TestStaticInitializer test = new TestStaticInitializer();

System.out.println(“static main block after constructor”);
}

{
System.out.println(“block 3”);
}

}

You can observe that:
– There is a static variable ‘x’ that its initialized calling a static method.
– There are 3 anonymous blocks.
– The constructor calls the static variable.

The main method references the class.

At first sight we can think the anonymous blocks are called in sequence, which it’s true. Although if there is a static variable initialized in anyway, this initialization runs before any anonymous block.(Why? Because a class is loaded in 2 phases: load class, run class. At load the JVM after some verification, initialized every static variable and runs any static anonymous initializer, and only after runs the class, or our instance.)

You can observe this by looking to the execution output:

static initialization of x
static main block before calling the constructor
block 1
block 2
block 3
static x = 5
static main block after constructor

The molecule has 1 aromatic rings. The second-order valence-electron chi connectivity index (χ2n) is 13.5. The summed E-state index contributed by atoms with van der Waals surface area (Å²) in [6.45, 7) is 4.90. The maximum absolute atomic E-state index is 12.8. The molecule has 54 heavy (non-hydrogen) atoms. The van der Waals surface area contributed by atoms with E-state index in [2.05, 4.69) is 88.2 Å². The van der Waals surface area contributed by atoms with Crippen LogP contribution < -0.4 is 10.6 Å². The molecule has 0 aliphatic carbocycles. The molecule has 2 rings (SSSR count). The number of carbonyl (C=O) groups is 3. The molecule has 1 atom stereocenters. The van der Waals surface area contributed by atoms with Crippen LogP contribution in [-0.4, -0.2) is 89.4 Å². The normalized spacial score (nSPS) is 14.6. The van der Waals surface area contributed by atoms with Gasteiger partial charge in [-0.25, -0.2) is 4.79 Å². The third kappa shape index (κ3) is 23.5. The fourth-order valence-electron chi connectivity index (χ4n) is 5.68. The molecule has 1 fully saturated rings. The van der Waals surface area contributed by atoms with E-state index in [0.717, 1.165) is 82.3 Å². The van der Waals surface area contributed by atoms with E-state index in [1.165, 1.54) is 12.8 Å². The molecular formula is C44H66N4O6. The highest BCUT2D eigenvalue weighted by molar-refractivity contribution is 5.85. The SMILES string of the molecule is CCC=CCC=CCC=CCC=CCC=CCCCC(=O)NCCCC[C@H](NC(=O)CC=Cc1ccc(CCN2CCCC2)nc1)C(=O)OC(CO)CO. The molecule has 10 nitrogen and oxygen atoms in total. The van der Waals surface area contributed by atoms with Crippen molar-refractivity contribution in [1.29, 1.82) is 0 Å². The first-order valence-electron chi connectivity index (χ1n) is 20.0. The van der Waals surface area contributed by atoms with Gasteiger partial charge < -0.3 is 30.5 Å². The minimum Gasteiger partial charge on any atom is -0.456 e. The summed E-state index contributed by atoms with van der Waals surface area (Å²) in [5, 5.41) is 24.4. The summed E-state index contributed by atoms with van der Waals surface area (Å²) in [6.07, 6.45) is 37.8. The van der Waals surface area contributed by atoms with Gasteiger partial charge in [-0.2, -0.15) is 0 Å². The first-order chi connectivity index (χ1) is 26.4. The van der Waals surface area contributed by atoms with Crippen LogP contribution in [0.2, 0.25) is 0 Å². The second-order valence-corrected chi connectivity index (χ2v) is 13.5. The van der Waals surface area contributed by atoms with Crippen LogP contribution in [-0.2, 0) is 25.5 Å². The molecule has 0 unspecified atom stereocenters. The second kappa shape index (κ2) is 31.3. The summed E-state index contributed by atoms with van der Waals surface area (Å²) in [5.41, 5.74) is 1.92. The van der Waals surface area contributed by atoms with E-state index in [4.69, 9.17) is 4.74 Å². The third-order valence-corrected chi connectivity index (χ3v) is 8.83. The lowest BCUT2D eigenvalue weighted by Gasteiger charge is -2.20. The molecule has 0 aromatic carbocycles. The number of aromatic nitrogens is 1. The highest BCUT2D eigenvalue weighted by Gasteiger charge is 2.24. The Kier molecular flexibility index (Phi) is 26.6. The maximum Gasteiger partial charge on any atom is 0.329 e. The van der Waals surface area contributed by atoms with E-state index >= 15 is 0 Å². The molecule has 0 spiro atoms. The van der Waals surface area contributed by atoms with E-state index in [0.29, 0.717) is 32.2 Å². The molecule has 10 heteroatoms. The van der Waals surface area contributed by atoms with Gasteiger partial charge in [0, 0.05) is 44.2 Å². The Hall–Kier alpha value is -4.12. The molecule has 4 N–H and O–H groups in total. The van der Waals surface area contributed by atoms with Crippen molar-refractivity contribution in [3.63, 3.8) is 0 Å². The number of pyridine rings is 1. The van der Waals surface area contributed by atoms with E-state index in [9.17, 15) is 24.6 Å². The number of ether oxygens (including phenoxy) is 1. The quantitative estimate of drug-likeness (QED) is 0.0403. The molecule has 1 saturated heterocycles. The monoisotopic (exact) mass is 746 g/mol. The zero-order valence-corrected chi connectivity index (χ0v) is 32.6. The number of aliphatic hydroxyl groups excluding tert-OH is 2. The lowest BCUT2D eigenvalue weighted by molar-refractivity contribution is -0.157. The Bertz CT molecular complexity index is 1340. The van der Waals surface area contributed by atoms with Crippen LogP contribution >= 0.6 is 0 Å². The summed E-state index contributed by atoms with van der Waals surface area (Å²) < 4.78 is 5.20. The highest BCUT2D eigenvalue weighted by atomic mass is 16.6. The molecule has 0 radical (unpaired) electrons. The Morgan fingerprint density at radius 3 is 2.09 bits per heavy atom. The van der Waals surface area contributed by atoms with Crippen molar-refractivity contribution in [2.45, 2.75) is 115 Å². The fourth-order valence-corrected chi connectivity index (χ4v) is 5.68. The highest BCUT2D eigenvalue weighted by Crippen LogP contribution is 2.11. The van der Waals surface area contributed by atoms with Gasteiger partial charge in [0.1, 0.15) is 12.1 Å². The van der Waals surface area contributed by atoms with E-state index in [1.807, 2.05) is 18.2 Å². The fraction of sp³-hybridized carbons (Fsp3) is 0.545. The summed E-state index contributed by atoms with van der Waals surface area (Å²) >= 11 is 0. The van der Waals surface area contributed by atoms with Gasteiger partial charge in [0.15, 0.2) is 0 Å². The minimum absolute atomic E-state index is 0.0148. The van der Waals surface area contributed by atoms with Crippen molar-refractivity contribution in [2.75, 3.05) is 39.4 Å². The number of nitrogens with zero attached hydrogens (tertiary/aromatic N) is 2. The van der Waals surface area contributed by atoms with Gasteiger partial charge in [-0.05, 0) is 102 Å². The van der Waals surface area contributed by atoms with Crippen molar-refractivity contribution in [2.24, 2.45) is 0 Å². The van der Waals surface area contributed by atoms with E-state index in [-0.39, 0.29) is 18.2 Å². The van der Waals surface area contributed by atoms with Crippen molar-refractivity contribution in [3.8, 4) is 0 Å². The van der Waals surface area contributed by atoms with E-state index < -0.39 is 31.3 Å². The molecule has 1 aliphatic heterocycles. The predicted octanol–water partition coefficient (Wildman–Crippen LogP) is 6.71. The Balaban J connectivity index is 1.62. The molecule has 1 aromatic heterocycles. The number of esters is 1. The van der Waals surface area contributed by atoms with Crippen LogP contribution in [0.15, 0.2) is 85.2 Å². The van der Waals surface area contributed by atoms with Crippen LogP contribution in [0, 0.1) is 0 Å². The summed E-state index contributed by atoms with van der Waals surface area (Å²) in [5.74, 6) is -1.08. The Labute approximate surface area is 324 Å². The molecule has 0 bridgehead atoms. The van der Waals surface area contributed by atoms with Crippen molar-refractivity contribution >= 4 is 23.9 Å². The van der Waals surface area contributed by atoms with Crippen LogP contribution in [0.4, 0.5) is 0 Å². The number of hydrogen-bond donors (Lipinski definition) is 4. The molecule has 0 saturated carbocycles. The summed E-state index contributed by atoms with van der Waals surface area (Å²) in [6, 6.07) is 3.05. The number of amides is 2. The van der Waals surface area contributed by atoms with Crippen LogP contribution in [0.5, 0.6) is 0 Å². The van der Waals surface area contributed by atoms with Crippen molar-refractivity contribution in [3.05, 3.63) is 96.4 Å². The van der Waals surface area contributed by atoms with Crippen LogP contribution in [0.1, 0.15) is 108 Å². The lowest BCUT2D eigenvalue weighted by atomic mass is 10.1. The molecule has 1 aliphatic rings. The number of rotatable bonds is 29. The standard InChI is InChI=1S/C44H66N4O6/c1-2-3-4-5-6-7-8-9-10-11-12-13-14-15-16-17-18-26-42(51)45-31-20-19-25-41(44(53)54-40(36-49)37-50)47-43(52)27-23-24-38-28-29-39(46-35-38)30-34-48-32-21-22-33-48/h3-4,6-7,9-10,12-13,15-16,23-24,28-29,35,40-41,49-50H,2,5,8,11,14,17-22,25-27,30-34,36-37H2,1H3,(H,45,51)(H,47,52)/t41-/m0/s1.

The anonynous blocks are executed by sequence, but the initialization variable “static initialization of x” runs first, although its declaration is after “block 2”.

The sequence is:

1 – Initialize the static variable x

2 – run main method

3 – initialize the class (because I’m calling the constructor)

4 – run anonymous blocks

5 – runs the constructor (only after the static blocks)

6 – runs the other “main” statements.

You must be wondering why I underlined “The main method references the class” above.

Lets see if I remove (I will just comment it) the call to the class constructor.

public class TestStaticInitializer {

{
System.out.println(“static block 1”);
}

public TestStaticInitializer() {
System.out.println(“static x = ” + x);
}

private static int staticInitialization() {

System.out.println(“static initialization of x”);

return 5;
}

{
System.out.println(“static block 2”);
}

static int x = staticInitialization();

public static void main(String[] args) {

System.out.println(“static main block before calling the constructor”);

//TestStaticInitializer test = new TestStaticInitializer();

System.out.println(“static main block after constructor”);
}

{
System.out.println(“static block 3”);
}

}

and the output is:

static initialization of x
static main block before calling the constructor
static main block after constructor

Well, where are the anonymous blocks initializers? Thet are not needed! We haven’t crated any instance of the class, so the JVM just considered the static stuff!

And if a static block references the static variable x?

public class TestStaticInitializer {

{
System.out.println(“block 1”);
x = 7;